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Young drivers four times more likely to be involved in road accidents

Tanya-Lofthouse-at-Jordan's-grave-1

Image: Tanya Lofthouse at the grave of Jordan Dowson (details below)

Young drivers are four times more likely to be involved in road accidents than other drivers – with the risk increasing when they have a car full of friends.

Road Safety GB North East is launching a Young Driver campaign today (Monday – Sept 26) as it revealed the main causes of accidents for people aged between 17 and 24 are failing to look properly, risk-taking, distraction, speeding, inexperience and driving while impaired by drink or drugs.

Paul Watson, Chairman of Road Safety GB North East, said: “We know a lot of young drivers are good drivers, however, figures show that if you are aged 17-24 you are four times more likely to be involved in a crash than other people. This may be due to their own actions, or simply inexperience at avoiding the dangerous actions of other drivers.

“We are urging young drivers to do everything they can to safeguard themselves and their passengers, by being sensible and taking responsibility for each other. If the driver is acting irresponsibly, tell them to stop. If a passenger is distracting the driver, do something about it. Good mates do what’s right and look out for each other.”

He added: “If you focus solely on the road, you have a much better chance of avoiding a collision. Young drivers may not always be concerned about their own welfare, but could they live with the guilt if their behaviour led to the death of a friend? That’s the reality.”

Between 2011 and 2015, almost a third of road accident injuries in the region related to collisions involving young drivers. Whilst young drivers were not at fault for all collisions they were involved in, figures showed that about 20% of all people injured were aged between 17 and 24, despite that age bracket only accounting for only 7% of driving licence-holders.

Whilst there has been a decrease in young driver accidents in recent years, nationally, after suicide, road traffic accidents are the main cause of death of young people.

In the past five years, 38 young drivers have been killed on the region’s roads, 440 were seriously injured and almost 4,000 slightly injured. However, a total of 64 young people have died in that time, including passengers and pedestrians.

The more rural counties of County Durham and Northumberland have the highest young driver casualties, with Sunderland, Gateshead, Newcastle and North Tyneside following behind.

Number and severity of young driver casualties by local authority in the north east:

Local Authority

Fatal

Serious

KSI

Slight

Total

County Durham

16

102

118

789

907

Darlington

2

13

15

171

186

Gateshead

2

34

36

348

384

Hartlepool

0

18

18

115

133

Middlesbrough

0

20

20

225

245

Newcastle upon Tyne

0

45

45

471

516

North Tyneside

1

17

18

277

295

Northumberland

7

57

64

580

644

Redcar and Cleveland

3

34

37

159

196

South Tyneside

1

21

22

173

195

Stockton-on-Tees

1

40

41

230

271

Sunderland

5

39

44

433

477

North East Total

38

440

478

3,971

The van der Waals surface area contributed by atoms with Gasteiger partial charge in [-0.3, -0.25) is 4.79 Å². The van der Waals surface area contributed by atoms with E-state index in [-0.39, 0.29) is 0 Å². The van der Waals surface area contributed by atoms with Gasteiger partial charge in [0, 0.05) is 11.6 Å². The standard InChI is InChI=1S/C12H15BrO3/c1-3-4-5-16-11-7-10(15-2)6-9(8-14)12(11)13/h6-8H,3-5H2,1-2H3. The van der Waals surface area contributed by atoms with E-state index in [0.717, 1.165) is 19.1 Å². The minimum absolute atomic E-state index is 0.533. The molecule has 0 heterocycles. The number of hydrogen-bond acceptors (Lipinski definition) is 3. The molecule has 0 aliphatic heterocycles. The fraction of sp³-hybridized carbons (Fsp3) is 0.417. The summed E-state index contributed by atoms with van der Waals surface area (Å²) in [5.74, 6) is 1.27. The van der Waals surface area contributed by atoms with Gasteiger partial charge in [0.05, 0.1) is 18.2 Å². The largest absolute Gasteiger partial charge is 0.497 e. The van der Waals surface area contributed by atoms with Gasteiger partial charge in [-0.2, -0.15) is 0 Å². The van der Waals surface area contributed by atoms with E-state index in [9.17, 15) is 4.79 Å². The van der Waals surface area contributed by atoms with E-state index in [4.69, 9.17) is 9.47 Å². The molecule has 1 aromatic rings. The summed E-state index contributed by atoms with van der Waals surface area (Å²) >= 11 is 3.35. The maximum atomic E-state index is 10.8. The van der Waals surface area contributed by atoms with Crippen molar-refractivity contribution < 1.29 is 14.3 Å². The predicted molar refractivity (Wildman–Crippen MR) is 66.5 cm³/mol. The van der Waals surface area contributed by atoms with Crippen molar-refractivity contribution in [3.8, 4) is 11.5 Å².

4,449

 As the nights draw in and the weather starts to worsen, RSGB NE is hoping its Young Driver campaign – which is supported by police and the emergency services – will help to change behaviour and reduce casualty figures.

Paul added: “Failure to look is a big cause for concern because almost a quarter of collisions involving young people are simply down to the driver not looking at the road around them properly.

“However, a common theme is also inexperience and risk-taking because the figures show us that they are more likely to crash in wet and poor weather conditions than other drivers, perhaps because they haven’t slowed down sufficiently, and that they are more likely to crash because of careless or reckless behaviour.

“We can change this behaviour by talking to young people about the risks and making them think about their actions.”

Chief Inspector John Heckels, of the Operations Department, said: "We have done a lot of work visiting schools, colleges and community groups to educate young people about the consequences of bad driving.

"A car in the wrong hands will not just kill one person, it could kill several people in a split second, and that is a message we give to people when we're talking about taking road safety for granted.

"Our Op Dragoon team have made huge strides in tackling poor driving on our roads and they will continue to target drivers who repeatedly take the law into their own hands and put the lives of others at risk when they take to the road."

Ron Hogg, Durham's Police, Crime and Victims' Commissioner, said: “Sometimes it can be drivers’ behaviour, and not their driving skills, that causes collisions. Therefore, campaigns such as this one are vitally important to get the message across to our young people.

“Nobody wants to deal with heartbreak and loss of a family member or friend, due to a needless accident on our roads. I urge drivers to think twice and take extra care before getting behind the wheel.”

For more information about Road Safety GB North East and the campaign go to www.lookoutroadsafety.co.uk.

Follow Road Safety GB North East on social media:

-ENDS

  • Image - Shows Tanya Lofthouse: The family of talented footballer Jordan Dowson said they will never recover from his death and are supporting Road Safety GB North East (RSGB NE) as it launches its Young Driver campaign - Read more here.
Posted on Monday 26th September 2016
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